Manually punched preperforated cards have a predetermined set of hole locations scored or perforated to permit manual punching with the point of a pencil or similar implement. While often more convenient than standard unperforated cards requiring the use of a key-punch (for instance, for point-of-use programming of small computers or electronic calculators), preperforated cards generally yield rougher holes than standard unperforated key-punched cards. Small projections of paper or whiskers often are left protruding from the edges of the holes where the chaff is punched out of the preperforated cards.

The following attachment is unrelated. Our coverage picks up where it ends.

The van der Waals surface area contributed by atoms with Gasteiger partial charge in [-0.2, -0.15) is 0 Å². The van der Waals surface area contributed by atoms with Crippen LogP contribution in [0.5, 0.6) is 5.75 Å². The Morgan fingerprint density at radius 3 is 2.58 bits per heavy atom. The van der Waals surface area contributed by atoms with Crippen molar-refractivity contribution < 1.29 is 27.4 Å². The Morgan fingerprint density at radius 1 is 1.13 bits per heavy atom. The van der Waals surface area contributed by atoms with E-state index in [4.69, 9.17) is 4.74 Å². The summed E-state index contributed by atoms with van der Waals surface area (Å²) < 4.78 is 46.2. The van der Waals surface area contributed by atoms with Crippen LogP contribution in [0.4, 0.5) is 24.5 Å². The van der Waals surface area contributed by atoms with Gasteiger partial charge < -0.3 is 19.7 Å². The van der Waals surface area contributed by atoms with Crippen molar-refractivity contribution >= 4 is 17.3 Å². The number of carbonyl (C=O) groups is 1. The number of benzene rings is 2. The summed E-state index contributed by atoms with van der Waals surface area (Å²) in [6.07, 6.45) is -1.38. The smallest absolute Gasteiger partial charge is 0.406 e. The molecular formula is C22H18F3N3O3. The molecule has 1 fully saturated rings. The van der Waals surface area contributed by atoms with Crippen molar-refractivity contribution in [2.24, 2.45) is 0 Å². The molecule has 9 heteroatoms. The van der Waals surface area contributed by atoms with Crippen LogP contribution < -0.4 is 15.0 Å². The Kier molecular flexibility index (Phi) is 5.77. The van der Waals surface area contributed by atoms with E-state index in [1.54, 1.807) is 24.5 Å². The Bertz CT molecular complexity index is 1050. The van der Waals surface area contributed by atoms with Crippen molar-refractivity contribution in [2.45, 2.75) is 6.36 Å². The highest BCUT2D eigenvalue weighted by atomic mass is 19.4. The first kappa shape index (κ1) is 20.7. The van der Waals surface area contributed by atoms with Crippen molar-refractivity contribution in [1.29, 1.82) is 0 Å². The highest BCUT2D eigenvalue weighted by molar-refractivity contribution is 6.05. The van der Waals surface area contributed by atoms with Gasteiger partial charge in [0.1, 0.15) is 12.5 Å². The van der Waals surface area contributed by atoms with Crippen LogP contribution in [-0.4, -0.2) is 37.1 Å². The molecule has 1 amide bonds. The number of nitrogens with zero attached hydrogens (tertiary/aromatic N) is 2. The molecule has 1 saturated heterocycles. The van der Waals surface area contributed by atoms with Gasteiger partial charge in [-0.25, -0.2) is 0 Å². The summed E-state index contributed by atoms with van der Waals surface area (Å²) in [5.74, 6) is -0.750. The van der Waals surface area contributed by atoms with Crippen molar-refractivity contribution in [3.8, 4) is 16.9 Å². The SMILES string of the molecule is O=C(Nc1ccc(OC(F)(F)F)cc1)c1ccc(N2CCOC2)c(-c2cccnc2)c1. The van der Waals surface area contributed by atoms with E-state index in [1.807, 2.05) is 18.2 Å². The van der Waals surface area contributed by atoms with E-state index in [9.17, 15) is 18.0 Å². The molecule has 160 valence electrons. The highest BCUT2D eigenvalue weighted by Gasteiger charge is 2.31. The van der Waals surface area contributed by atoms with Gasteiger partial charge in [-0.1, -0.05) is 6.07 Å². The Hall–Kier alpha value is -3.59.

Of limited reliability under even the best of conditions, single contact points are, when used with preperforated cards, subject to an even greater rate of error. There is an appreciable risk that a fragment of unseparated paper fiber, dust, or other foreign matter will lodge at the single point of contact thus interfering with contact continuity and producing a data error.
Under certain conditions contact brushes formed from small sheaves of fine wires offer a way of obtaining better reliability than that which can be had from a single contact point. However, under adverse operating conditions contact brushes may become bent or clogged with particles'of foreign matter. Furthermore, such brushes are relatively expensive to manufacture and install. A number of wires must be shaped and joined to form each single brush and the angle and position at which the brush is joined to the contact array is of critical importance.